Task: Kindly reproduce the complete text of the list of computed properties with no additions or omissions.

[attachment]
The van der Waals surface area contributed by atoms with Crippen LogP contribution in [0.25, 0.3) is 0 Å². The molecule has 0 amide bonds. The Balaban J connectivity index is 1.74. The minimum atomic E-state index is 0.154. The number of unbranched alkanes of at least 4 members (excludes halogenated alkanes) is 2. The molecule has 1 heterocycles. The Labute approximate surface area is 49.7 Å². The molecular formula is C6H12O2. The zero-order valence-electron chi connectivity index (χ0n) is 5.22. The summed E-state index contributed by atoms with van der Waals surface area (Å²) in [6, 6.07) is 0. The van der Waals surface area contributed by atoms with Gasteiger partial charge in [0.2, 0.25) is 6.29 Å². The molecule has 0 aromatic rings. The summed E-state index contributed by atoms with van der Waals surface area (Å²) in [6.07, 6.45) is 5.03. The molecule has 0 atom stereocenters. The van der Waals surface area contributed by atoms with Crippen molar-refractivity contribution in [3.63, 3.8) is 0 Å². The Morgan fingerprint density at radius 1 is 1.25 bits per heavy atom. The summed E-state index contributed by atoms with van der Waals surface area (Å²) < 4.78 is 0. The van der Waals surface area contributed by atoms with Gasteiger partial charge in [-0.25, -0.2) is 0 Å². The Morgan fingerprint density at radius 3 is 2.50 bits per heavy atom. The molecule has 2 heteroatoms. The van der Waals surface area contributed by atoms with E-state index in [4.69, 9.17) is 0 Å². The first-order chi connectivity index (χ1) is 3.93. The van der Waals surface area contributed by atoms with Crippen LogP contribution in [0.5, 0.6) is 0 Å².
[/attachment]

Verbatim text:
The van der Waals surface area contributed by atoms with Crippen LogP contribution in [0.25, 0.3) is 0 Å². The molecule has 0 amide bonds. The Balaban J connectivity index is 1.74. The minimum atomic E-state index is 0.154. The number of unbranched alkanes of at least 4 members (excludes halogenated alkanes) is 2. The molecule has 1 heterocycles. The Labute approximate surface area is 49.7 Å². The molecular formula is C6H12O2. The zero-order valence-electron chi connectivity index (χ0n) is 5.22. The summed E-state index contributed by atoms with van der Waals surface area (Å²) in [6, 6.07) is 0. The van der Waals surface area contributed by atoms with Gasteiger partial charge in [0.2, 0.25) is 6.29 Å². The molecule has 0 aromatic rings. The summed E-state index contributed by atoms with van der Waals surface area (Å²) in [6.07, 6.45) is 5.03. The molecule has 0 atom stereocenters. The van der Waals surface area contributed by atoms with Crippen molar-refractivity contribution in [3.63, 3.8) is 0 Å². The Morgan fingerprint density at radius 1 is 1.25 bits per heavy atom. The summed E-state index contributed by atoms with van der Waals surface area (Å²) < 4.78 is 0. The van der Waals surface area contributed by atoms with Gasteiger partial charge in [-0.25, -0.2) is 0 Å². The Morgan fingerprint density at radius 3 is 2.50 bits per heavy atom. The molecule has 2 heteroatoms. The van der Waals surface area contributed by atoms with E-state index in [4.69, 9.17) is 0 Å². The first-order chi connectivity index (χ1) is 3.93. The van der Waals surface area contributed by atoms with Crippen LogP contribution in [0.5, 0.6) is 0 Å².